The next morning, a short taxi ride took us far from Valencia’s past into a radical vision of the future. The City of Arts and Sciences is astonishing in its appearance and content and worth spending a whole day to see – if you have the stamina.
Four major attractions go to make up this soaring steel and glass city: L’Oceanographic is Europe’s biggest aquarium; L’Hemisferic, a giant eyeball housing the planetarium and Imax movie screen; the seemingly endless Science Museum, and the almost-completed Palau de les Arts, a concert hall, cinema and opera house complex. You can buy tickets separately for each of the first three centres, or shell out around 30 euros for reduced-price admission to all three (you do not have to go to all of them on the same day).
We visited the Science Museum and spent hours trying out just some of its many hands-on booths and displays. In Life and the Genome, you can stroll in the Chromosome Forest through dozens of experiential displays, stopping to measure your water content (and see it in the measuring tank), test your strength, experience an adrenalin rush and get the shock of your life feeling the velocity of the average sneeze.
L’Hemisfèric, with the Planetarium and IMAX movie screen, is great if you are with the kids. At L’Oceanogràfic, even more fun than the bottlenose dolphins are the panoramic aquariums and 70-metre underwater tunnel recreating underwater and tropical seascapes, where rare species whiz above your head and alongside you as you walk.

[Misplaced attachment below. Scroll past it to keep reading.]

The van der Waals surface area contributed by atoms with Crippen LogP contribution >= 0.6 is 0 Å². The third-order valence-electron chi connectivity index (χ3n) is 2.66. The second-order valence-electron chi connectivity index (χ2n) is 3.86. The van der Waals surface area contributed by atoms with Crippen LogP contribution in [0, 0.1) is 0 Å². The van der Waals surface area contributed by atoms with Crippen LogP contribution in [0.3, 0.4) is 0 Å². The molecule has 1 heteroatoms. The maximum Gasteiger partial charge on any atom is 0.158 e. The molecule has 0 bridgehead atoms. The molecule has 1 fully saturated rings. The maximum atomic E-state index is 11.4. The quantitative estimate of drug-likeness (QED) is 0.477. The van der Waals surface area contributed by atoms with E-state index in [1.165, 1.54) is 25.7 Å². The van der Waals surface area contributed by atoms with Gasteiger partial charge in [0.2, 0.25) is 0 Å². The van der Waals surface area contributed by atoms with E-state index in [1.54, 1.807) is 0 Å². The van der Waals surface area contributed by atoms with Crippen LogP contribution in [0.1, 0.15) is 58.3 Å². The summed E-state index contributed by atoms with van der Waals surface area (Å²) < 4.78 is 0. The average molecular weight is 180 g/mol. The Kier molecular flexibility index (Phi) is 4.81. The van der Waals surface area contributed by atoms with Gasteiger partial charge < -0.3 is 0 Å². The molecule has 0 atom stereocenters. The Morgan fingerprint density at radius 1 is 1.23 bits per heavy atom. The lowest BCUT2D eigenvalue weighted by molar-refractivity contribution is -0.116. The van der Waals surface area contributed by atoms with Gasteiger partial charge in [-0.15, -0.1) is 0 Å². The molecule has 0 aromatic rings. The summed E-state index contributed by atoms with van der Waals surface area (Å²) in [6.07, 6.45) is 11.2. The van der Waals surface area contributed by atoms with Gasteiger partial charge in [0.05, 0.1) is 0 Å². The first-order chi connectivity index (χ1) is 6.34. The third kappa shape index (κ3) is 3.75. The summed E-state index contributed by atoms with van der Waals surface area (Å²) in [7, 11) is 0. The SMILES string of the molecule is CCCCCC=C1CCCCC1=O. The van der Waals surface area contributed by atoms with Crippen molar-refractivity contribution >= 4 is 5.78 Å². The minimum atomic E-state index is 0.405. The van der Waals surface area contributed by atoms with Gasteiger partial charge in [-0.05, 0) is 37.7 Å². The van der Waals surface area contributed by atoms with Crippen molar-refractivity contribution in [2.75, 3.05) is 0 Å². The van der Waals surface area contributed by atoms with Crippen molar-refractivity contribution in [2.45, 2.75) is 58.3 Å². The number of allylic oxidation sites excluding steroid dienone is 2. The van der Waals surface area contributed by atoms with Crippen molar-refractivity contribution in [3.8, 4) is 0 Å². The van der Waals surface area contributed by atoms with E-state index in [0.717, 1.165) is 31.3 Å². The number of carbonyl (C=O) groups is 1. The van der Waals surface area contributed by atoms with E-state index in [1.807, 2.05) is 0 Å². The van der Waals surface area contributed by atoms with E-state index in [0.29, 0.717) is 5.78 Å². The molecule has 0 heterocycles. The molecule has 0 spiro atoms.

Fiestas and religion
Re-enter the real world by walking back to the old city through part of the Turia recreation space. Once the city’s mighty river, a devastating flood in 1957 altered the Turia’s course. The old riverbed was re-engineered as a seemingly endless garden and recreation space, a broad emerald ribbon entwining old and new as it undulates through the city. Its imposing glass-domed concert hall, the Palau de la Música is one of the central sites for the biggest party of all in this acknowledged party town.
The Fallas, celebrated between 15th and 19th of March, is dedicated to St Joseph and presided over by young and old festival queens, or falleras. Like many festivals in Spain ostensibly dedicated to saints, it retains a definite pagan flavour.
The revelry is balanced by religious devotion: at Mass on Sunday morning in the dimly-lit Real Basilica de Nuestra Senora de los Desamparados, a flock of startlingly young nuns from Central America swish quietly past us, eyes downcast and hands together in prayer. At their pew, they kneel in tight formation, the stiff folds of their gowns and veils as perfect as a mediaeval painting.
Meanwhile, a few miles and a thousand years away, the new Valencia is showing its pace to hundreds of thousands of visitors from all over the world for the 32nd America’s Cup and its grandstand final later this year. Valencianos will no doubt absorb this latest invasion with their usual aplomb, blending its innovations effortlessly alongside nearly 2,000 years of existing history. As always, they will do it with style.